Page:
Research from Japan reveals that mangroves can’t cope with cold feet.Continue reading Why are there no Arctic mangroves?
LIDAR survey of forests in Borneo and Japan shows that in the canopy conifers and broadleaf trees are battling to extract the most energy from the sun.Continue reading Competitive conifers prefer an uneven canopy
Free—open access paper: Isolated history of the coastal plant Lathyrus japonicus (Leguminosae) in Lake Biwa, an ancient freshwater lake
Lathyrus japonicus commonly inhabits seashores. However it also grows near the shores of an inland lake (Lake Biwa, an ancient japanese freshwater lake) where it is assumed to have been isolated for a long time. The impact of this long-term isolation on phylogeographic and population structures is described. This reveals low genetic diversity due to the bottleneck effect. Implications for these dwindling inland populations and their conservation are discussed in this free—open access paper.Continue reading Free—open access paper: Isolated history of the coastal plant Lathyrus japonicus (Leguminosae) in Lake Biwa, an ancient freshwater lake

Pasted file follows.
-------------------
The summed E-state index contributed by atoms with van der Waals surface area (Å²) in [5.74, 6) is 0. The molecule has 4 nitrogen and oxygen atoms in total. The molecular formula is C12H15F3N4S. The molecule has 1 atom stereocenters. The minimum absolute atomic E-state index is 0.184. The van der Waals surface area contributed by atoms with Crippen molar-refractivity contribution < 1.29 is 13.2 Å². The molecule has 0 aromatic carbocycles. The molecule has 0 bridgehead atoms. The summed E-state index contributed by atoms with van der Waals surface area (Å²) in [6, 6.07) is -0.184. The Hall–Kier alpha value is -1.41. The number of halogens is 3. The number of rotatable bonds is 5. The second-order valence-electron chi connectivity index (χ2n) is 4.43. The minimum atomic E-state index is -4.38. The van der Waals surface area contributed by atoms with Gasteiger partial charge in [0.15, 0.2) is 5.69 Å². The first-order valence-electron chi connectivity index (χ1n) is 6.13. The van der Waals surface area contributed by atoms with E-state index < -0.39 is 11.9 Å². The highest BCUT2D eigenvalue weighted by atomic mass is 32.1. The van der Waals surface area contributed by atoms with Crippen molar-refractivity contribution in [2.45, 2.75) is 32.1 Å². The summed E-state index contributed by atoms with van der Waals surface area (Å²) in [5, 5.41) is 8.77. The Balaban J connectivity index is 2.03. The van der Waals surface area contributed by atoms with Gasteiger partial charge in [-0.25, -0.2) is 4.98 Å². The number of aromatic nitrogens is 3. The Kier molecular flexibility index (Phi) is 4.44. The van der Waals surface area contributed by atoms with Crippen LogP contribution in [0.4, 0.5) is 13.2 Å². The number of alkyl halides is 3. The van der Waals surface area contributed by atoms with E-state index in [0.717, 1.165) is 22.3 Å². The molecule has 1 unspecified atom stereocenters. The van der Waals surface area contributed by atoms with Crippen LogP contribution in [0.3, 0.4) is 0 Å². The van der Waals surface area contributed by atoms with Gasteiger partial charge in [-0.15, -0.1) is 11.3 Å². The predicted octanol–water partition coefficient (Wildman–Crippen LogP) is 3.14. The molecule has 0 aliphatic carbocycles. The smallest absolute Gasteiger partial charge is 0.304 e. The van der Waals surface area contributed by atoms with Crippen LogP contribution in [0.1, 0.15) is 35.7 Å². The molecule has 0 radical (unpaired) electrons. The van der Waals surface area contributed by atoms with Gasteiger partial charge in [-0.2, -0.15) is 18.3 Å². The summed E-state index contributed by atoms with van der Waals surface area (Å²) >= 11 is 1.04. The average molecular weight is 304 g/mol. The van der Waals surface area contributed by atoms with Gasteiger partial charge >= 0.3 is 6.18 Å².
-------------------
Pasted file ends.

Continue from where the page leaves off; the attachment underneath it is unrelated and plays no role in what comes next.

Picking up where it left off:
There’s an interesting post on Alex Tiller’s Blog on Agriculture and Farming that I missed earlier. Alex asks Will Agriculture in Japan Survive? It’s a timely question as the recent tsunami hit over 10% of rice-producing areas in Japan. As Alex points out there really isn’t a lot of room to expand agriculture because Japan is mostly mountains. Things get worse when you add the after-effects of the Fukushima meltdown. Visit Alex Tiller’s blog to read more.Continue reading What happens now to agriculture in Japan?